However, the control of populations and the provision of public goods and security by non-state actors are typically viewed suspiciously by the international policy community, which associates the actions of these groups with illegitimacy, illegality and informality. The problem is that in contexts of violent conflict—even during the post-conflict phase—state structures are absent, do not work, or are illegitimate in the eyes of the populations they aim to rule.

New evidence suggests that non-state actors and the organizations they establish sometimes operate sophisticated structures of governance, promoting the rule of law in some form or other, and providing security, food and basic services. Despite the fact that these structures are often illegitimate or illegal, we should at the very least seek to understand them—and we need to do so in a systematic and rigorous way. This is important because these forms of institutional transformation shape the effectiveness of interventions in countries affected by violent conflict, including the establishment of elections, the enforcement of property rights, the reform of justice and security structures, and the improvement of systems of food distribution, employment and social service provision.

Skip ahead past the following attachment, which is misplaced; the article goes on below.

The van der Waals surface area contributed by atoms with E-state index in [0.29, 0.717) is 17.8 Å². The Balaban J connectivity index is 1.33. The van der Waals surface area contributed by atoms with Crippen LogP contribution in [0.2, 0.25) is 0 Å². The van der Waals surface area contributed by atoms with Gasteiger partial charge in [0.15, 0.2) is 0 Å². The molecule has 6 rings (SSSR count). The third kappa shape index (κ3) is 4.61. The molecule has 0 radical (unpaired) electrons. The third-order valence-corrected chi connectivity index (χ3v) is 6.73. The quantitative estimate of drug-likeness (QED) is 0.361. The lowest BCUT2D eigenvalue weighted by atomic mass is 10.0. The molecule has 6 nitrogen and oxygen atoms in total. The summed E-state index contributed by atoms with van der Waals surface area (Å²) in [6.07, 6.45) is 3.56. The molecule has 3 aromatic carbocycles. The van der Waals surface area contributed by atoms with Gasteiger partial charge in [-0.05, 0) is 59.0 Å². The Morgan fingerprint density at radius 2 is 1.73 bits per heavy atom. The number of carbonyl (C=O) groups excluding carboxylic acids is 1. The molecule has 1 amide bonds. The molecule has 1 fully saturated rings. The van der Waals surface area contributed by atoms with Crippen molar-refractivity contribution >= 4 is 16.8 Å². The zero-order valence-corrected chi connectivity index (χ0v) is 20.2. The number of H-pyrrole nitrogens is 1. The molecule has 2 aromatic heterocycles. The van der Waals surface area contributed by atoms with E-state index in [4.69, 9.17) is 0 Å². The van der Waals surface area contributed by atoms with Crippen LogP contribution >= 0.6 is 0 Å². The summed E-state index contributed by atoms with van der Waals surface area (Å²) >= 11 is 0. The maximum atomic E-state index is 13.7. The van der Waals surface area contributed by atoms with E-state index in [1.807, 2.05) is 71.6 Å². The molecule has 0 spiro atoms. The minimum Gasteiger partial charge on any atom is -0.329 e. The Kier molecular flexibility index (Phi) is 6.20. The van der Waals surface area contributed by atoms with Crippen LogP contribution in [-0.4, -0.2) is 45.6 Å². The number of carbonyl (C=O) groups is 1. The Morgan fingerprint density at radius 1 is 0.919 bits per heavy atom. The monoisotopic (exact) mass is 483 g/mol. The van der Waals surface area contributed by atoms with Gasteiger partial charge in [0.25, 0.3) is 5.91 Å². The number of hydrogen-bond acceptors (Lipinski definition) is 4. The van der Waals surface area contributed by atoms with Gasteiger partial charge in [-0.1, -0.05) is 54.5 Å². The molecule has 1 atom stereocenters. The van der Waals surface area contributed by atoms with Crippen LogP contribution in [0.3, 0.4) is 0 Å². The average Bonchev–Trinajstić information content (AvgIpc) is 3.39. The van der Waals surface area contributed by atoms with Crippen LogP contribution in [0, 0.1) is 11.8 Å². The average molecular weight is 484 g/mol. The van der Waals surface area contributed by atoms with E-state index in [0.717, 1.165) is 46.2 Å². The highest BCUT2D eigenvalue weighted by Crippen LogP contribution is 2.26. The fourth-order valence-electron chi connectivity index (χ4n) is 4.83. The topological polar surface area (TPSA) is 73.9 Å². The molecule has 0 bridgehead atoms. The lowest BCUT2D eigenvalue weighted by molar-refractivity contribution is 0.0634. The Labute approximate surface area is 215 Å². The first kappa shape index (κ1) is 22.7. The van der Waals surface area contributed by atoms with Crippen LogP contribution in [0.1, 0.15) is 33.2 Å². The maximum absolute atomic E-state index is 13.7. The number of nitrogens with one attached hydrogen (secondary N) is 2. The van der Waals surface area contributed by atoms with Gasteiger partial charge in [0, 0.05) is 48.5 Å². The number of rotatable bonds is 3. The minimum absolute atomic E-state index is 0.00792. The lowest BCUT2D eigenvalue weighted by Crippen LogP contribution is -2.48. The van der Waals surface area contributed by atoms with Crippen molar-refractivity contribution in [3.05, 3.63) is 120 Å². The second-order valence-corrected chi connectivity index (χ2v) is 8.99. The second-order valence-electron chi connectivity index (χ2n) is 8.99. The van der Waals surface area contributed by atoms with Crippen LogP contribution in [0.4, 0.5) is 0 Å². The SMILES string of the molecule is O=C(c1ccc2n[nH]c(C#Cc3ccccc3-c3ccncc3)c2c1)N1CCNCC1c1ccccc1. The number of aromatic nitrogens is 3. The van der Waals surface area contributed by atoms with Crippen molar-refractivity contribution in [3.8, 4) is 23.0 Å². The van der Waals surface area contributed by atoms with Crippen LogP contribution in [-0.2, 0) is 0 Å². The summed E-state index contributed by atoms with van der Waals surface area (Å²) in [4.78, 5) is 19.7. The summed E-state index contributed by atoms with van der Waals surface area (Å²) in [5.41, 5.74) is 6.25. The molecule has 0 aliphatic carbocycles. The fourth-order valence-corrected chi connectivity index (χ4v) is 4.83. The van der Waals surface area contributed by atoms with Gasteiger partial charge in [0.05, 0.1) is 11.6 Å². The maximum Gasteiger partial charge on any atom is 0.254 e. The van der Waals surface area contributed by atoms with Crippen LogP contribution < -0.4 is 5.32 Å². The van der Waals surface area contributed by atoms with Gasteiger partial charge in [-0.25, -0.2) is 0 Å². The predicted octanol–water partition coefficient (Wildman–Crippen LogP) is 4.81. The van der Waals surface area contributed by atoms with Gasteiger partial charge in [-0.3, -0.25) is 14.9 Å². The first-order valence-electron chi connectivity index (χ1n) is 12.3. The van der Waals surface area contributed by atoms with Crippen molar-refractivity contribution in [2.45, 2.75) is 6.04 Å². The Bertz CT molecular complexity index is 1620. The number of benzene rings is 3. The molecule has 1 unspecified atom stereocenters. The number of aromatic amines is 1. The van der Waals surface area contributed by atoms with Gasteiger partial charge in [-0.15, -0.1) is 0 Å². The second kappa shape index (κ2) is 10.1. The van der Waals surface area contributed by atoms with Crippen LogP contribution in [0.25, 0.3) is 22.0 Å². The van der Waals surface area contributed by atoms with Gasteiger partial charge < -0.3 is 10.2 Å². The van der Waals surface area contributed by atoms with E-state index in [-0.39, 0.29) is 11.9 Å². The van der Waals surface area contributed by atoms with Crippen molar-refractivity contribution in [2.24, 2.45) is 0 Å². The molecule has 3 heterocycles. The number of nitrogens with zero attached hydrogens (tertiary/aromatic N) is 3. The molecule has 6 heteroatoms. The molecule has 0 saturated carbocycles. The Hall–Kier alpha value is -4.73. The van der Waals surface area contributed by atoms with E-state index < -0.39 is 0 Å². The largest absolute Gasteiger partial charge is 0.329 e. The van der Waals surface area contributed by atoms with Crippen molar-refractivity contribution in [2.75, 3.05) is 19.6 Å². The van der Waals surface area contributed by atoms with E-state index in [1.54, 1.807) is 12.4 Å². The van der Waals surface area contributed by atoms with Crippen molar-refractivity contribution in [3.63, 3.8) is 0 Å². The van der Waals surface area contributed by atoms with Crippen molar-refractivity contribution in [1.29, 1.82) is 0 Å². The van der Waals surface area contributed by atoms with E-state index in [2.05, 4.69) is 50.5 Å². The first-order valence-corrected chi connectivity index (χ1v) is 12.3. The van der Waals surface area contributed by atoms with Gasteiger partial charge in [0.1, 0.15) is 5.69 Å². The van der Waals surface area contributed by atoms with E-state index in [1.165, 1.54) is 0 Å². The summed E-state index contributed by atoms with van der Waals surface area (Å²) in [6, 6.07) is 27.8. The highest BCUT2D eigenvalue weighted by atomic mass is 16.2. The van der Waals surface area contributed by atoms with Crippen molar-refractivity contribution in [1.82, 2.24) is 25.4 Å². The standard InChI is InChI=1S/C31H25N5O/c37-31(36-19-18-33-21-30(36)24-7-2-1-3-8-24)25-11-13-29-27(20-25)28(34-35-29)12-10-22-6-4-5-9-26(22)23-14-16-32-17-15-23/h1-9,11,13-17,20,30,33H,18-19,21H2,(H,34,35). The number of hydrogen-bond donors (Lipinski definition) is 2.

Development interventions cannot therefore be de-coupled from institutional and political processes that emerge during violent conflict and persist once the conflict is over. This implies acknowledging that actors beyond the state shape levels of economic, social and physical vulnerability of the very same populations targeted by development interventions. This is an issue where development policy still needs to make significant progress.

This blog was originally posted on United States Institute of Peace website on 13 August 2013